In an unexpected nugget of news that has my music pants going crazy, The Rolling Stone has just announced that Wanda Jackson will be releasing a new album entitled Unfinished Business on October 9th, and that the album’s producer will be none other than Saving Country Music’s 2011 Artist of the Year Justin Townes Earle.
Some confusion always seems to dog my lists of top songs, because I’m not just looking for that catchy tune you can’t take off of repeat, I’m looking for the song that changes your world. For a song to qualify, it must be original, and barring exceptional circumstances, it must be composed by the performer. These are songs that take you somewhere.
2012 so far has been a remarkable year for top flight albums throughout the country world. That compelled me to tweak my regular mid-year format to not just include any album that has received a positive review (though these are all listed at the bottom), but instead highlight the ones that I think have a serious chance to be considered for Album of the Year.
100 Proof, Goodbye Normal Street, Justin Townes Earle, Kellie Pickler, Marty Stuart, Nashville Vol. 1 - Tear The Woodpile Down, New Year's Poem, Nothing's Gonna Change The Way You Feel About Me Now, Olds Sleeper, Ray Wylie Hubbard, The Grifter's Hymnal, Turnpike Troubadours
Today the nominees for the 2012 Americana Music Awards were announced. What struck me as I watched the presentation was how overtly cliquish the Americana Music Association has become, or continues to be, as they narrowcast out awards to the same pool of networked-in, dramatically-familiar, and specifically-focused artists that all tend to know each other, and carry the same politics.
On Friday night (5-4-12) we attended a show of reigning Saving Country Music Artist of the Year Justin Townes Earle at Antone’s in Austin, TX’s increasingly-crowded west downtown district. The Bloodshot Records-signed son of Steve Earle was in town in support of his latest record Nothing’s Gonna Change The Way You Feel About Me Now, with a full band behind him for one of the first times on tour.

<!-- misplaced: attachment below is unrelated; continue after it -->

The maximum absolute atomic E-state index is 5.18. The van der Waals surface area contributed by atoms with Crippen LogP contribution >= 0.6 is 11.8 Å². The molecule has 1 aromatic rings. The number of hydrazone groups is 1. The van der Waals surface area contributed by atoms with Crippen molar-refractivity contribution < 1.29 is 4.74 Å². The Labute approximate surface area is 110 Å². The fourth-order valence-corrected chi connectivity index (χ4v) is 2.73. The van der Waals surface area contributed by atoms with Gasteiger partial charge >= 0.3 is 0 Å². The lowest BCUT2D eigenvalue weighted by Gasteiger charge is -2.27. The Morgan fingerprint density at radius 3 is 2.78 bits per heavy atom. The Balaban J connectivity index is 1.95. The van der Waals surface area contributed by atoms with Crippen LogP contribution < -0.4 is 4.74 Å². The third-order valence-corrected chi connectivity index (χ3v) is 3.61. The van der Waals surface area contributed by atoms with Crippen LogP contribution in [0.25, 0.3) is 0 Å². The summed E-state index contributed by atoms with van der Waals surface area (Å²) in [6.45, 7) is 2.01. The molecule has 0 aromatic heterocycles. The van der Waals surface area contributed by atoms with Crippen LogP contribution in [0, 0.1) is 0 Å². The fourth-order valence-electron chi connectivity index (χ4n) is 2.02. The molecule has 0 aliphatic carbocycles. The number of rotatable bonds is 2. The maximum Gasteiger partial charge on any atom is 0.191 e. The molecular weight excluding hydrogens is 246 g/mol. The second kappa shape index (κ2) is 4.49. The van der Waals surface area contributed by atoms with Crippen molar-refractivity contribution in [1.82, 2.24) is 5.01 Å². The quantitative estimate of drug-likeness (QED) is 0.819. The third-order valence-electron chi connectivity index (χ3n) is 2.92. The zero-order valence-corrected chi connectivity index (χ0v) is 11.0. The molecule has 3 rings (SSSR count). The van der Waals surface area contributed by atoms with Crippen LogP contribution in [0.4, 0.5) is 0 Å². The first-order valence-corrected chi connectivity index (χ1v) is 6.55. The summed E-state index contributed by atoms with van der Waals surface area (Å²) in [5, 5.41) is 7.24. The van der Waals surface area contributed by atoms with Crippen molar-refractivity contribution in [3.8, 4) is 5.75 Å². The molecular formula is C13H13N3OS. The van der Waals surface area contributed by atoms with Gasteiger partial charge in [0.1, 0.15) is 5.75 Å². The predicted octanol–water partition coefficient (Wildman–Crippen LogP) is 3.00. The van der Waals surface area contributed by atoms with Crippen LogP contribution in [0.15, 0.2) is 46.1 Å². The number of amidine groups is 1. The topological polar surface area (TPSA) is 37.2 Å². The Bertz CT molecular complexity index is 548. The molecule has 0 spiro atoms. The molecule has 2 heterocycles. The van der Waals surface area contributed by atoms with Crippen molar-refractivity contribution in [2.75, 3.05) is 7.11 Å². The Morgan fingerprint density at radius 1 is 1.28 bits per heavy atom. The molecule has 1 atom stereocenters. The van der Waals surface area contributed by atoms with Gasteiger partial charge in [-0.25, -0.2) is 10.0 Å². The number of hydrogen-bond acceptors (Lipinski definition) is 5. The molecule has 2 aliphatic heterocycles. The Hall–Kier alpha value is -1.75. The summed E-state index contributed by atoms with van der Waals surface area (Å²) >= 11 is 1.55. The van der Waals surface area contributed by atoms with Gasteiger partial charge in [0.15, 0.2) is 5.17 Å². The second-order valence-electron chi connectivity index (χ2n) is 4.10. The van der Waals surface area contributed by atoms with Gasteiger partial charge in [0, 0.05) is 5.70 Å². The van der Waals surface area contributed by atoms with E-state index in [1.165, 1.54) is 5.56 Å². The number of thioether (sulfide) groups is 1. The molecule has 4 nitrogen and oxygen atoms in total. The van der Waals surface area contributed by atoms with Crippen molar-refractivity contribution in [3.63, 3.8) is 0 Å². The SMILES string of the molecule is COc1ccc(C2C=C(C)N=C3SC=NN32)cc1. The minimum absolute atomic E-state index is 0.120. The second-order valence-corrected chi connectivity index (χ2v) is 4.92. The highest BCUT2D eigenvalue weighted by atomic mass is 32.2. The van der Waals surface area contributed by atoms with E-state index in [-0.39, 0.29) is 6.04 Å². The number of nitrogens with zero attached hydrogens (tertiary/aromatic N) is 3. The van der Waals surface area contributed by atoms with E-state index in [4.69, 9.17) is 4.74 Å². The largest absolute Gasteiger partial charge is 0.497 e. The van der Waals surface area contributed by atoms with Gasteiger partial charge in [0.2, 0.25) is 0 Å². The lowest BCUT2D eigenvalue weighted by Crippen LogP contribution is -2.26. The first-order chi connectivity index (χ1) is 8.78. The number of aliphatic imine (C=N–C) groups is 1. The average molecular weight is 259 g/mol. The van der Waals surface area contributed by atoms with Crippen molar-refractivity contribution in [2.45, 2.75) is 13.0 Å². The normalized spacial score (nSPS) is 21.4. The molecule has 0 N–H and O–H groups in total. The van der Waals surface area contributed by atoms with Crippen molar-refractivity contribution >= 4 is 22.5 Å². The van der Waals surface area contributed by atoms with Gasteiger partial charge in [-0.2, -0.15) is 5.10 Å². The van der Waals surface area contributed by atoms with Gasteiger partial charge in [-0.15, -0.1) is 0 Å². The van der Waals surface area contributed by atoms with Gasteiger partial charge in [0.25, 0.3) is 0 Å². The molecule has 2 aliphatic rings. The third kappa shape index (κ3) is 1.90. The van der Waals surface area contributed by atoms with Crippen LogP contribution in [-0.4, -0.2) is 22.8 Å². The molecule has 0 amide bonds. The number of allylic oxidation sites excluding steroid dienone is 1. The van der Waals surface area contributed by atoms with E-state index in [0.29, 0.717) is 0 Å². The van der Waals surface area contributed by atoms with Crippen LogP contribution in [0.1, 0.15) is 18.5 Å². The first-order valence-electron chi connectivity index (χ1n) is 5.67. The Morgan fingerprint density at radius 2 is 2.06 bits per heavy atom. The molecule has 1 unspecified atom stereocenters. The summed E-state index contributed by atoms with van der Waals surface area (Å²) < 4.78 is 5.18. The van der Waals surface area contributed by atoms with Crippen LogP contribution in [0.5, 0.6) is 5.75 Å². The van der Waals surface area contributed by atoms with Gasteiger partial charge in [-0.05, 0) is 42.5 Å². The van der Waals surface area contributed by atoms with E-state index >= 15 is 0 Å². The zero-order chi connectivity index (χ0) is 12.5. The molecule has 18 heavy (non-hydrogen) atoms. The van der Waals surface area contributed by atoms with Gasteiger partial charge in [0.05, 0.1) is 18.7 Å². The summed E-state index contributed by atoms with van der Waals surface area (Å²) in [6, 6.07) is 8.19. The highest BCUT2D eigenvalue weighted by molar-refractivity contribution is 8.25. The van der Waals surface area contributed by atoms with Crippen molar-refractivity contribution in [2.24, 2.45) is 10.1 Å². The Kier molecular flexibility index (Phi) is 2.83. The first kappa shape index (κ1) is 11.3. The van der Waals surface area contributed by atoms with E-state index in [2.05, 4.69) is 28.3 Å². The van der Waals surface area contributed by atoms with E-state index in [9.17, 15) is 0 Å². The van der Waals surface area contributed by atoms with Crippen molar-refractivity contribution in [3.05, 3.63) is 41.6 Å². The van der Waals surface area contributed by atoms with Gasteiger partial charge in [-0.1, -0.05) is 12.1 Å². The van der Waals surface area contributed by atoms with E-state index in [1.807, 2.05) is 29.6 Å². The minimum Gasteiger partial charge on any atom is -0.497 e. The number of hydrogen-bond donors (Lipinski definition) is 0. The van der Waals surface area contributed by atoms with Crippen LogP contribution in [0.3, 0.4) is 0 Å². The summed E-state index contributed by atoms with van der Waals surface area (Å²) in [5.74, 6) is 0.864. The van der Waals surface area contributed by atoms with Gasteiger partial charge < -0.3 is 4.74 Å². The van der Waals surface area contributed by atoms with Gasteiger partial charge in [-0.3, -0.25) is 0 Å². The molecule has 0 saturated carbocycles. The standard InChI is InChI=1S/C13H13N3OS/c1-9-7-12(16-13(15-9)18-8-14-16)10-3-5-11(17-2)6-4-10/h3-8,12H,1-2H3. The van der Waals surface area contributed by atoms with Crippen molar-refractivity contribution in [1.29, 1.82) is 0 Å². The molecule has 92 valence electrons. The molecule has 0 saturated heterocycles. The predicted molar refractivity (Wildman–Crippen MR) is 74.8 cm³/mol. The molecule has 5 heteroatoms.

This Saturday, April 21st with be the 2012 installment of Record Store Day, the annual event started in 2007 to help the struggling independent record store. 2012 will go down as the year when country came busting through the Record Store Day scene with full representation, with so many projects being released taking stock of it all can be dizzying. So here is your 2012 Country Music Record Store Day Field Guide.
Blitzen Trapper, Bonnie Prince Billy, Buck Owens, Caitlin Rose, country, Everley Brothers, Justin Townes Earle, Lydia Loveless, Ralph Stanley, Record Store Day, Ricky Skaggs, Ryan Adams, Sara Watkins, The Civil Wars, The Pistol Annies, Tony Rice, Townes Van Zandt, Uncle Tupelo, Will Oldham
From the outside looking in, one may look at the lineup of The Muddy Roots Festival for example, and wonder how all these bands could all be booked right beside each other and it work seamlessly. This illustrates the dramatic sonic and geographical diversity that goes into creating what we know now as the underground country roots, or “Muddy Roots” world.
.357 String Band, Ben Prestage, Black Diamond Heavies, Bob Wayne, Bobby Bare, BR549, Calamity Cubes, Dale Watson, Deep Blues Festival, Emmylou Harris, Fat Possum Records, Greg Garing, Hank3, JB Beverley, Junior Kimbrough, Justin Townes Earle, Kris Kristofferson, Legendary Shack Shakers, Lone Wolf OMB, Loretta Lynn, Los Duggans, Mike Ness, Muddy Roots Festival, Pickathon, Rachel Brooke, Ramseur Records, Restavrant, Reverend Horton Heat, RL Burnside, Rusty Knuckles, Scott H. Biram, Slackeye Slim, Some Velvet Evening, Split Lip Rayfield, Steve Erale, Supersuckers, t Model Ford, Ten Foot Polecats, The Avett Bros, The Black Keys, The Devil Makes Three, The Everymen, The Goddamn Gallows, The Pine Box Boys, The Ryman, Those Poor bastards, Tompall Glaser, Trampled by Turtles, Waylon Jennings, Wayne Hancock, Whitey Morgan & The 78's, Willie Nelson, Yep Rock